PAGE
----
Dinner in the Ncani home is nothing fancy tonight: a cup of mealie meal, stirred up in an aluminium pot, its lid pockmarked with wear; a cup of rice; a quarter of a cabbage, chopped into rough chunks; eight spinach leaves, well rinsed under the tap to wash off the sand; salt, Oxo and a splash of sunflower oil.
It bloats up slowly over the two-plate tabletop stove next to the sink in the kitchen corner, with its single tap jutting out from a brass pipe which angles out of the raw plastered wall. Imifino, an all-time favourite. Good old-fashioned Xhosa fare. Linah stirs up the stiff porridge while the stars in some or other soapie spar from a corner in her lounge.
Her son, Sibabalo wolfs down the leftovers from a soup kitchen handout, his spoon working through the Tupperware dish of chicken, rice and vegetables. After he dashes out to play in the street, Linah sits down to an ample helping of the savoury pap. Later, she squeezes a droplet of blood from an invisible puncture on her middle finger, splashing it onto a strip of plastic sticking out like a tongue from a glucose meter.
Keeping an eye on her blood sugar, she says. She has her diabetes under control, taking tablets daily – she is not on insulin shots yet – but admits she sometimes does not take the medication in the morning because she does not get around to eating breakfast. The vegetables she bought for today’s dinner come from the local Usave, part of the Shoprite stable. There is a Pick n Pay nearby, too, but although the food is fresher at Pick n Pay, Usave is cheaper. Cheaper is better.
Linah spends most of her day working with the HIV positive people in the community, but tackling the stigma about HIV is not Linah’s only battle here in Witsand. The township is a cluster of relatively new RDP houses in amongst the older shacklands that sprang up here on the ancient dune fields on the outskirts of Atlantis after mostly Xhosa-speaking people from the Eastern Cape started moving to the factories in this once burgeoning industrial zone.
The residents of Witsand are in a running battle with the City of Cape Town over water delivery, and Linah is one of those at the front of the troops. Before the City of Cape Town started running electricity, water pipes and asphalt-topped roads into the community in 2005, the place was like so many of the slums that typify our urban edges.
It was in the kind of condition that the United Nations uses to describe most slum settlements: communities which typically have ‘inadequate access to safe water; little or no sanitation; poor structural quality of housing; overcrowding; or insecure tenure’. ‘Witsand was very disadvantaged with no roads, lights, houses, toilets were bucket system, and only three taps for the whole community,’ water activist Bulelani Kave told a group at the Cape Town Climate Change hearings in October 2009, organised by the Environmental Monitoring Group. ‘It was just like a desert.’
Then, in 2005, 400 proper houses were built. They were given taps, running toilets and power. Linah was one of those to get onto the shortlist, and in 2006 she got her little semi and the right to paint 14005 beside the door. But in 2008, the city decided to install a new system of water meters that are designed to issue the 350 litres of free water which the state allocates to all South African households daily.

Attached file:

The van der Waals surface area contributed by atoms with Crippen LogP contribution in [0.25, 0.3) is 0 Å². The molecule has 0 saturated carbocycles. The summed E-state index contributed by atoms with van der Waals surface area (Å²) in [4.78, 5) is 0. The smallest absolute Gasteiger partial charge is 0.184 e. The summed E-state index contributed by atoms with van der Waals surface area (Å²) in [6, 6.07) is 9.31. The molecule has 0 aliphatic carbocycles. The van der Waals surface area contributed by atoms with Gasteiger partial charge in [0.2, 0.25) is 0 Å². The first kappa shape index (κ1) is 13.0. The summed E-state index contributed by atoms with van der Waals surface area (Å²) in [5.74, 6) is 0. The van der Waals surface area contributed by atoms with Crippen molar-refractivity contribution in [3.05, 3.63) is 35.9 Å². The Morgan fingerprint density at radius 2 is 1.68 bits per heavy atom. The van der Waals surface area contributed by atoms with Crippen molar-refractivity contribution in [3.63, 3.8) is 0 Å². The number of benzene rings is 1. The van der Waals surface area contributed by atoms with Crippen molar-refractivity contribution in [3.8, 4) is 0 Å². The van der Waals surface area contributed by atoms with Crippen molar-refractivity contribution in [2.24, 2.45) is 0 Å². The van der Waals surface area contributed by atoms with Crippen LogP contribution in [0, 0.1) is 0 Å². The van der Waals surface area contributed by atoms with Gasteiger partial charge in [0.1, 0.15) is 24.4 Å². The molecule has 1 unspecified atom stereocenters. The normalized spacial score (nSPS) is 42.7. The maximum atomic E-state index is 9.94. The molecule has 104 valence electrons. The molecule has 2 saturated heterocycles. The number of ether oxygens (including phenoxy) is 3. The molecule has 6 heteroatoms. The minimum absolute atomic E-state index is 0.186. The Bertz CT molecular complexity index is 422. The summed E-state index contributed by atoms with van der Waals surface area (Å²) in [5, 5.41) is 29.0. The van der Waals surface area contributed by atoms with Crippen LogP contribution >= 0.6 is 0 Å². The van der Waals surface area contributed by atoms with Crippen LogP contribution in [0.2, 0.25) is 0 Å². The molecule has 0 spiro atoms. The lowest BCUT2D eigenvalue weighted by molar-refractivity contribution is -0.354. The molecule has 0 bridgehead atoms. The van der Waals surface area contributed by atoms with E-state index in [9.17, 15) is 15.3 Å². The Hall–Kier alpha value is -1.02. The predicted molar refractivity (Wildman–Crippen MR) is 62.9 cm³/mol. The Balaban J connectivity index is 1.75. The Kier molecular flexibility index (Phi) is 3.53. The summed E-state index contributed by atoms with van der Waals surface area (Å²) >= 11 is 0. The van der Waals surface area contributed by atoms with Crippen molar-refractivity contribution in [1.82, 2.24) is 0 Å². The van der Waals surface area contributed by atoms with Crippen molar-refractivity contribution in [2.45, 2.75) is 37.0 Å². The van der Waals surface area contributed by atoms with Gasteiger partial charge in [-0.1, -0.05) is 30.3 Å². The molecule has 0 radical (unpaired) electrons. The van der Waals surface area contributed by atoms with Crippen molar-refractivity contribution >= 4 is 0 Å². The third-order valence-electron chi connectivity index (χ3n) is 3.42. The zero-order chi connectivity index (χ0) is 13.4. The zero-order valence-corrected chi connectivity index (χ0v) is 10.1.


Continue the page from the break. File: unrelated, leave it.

Once that water has ticked its way through the meter, it gets shut off: not another drop until the following day. The idea, according to the city, is to control each household’s allocation of six kilolitres of water each month through a trickle-feed system. The problem, though, is that the pipes feeding water into many of these RDP houses leak like rusty colanders.
So while the house is bleeding the family’s allocated water out into the ground, walls or weeping toilet bowls, the water meters are blindly counting every milli-litre, oblivious to the fact that the people who need it are not always getting it. It then shuts off the water indiscriminately when the 350-litre mark is reached.
When the community asked the city to fix the leaks, they were told they had to deal with the problem themselves. ‘And you can imagine, if you don’t have the water. ..’ Linah grasps for the English words to explain what she means. ‘... there is this thing, which is called nature, it happens any time.’ Indeed, the call of nature can come at any time, regardless of whether a local municipality’s reticulation system obliges with the dispensing of the next tranche of water or not.
‘And you can imagine the mama moving from the house at one o’clock to relieve herself in the nearby forest. Where’s the dignity? And then what happens, anyone can do something to her because it’s in the middle of the night.’ So Linah and a few others in the community have taken the issue up with the city.
There were a series of meetings between city officials and the Witsanders to try to get to the bottom of the problem and how to resolve it. The Witsand delegation says the municipality needs to explain to the community precisely how these water meters work, and why their water supply even has to be limited in this way.
‘You see, some of the people have backyarders living on their properties and they don’t understand this 350 litres per day.’ With more people per property, the sooner the property will reach its daily limit.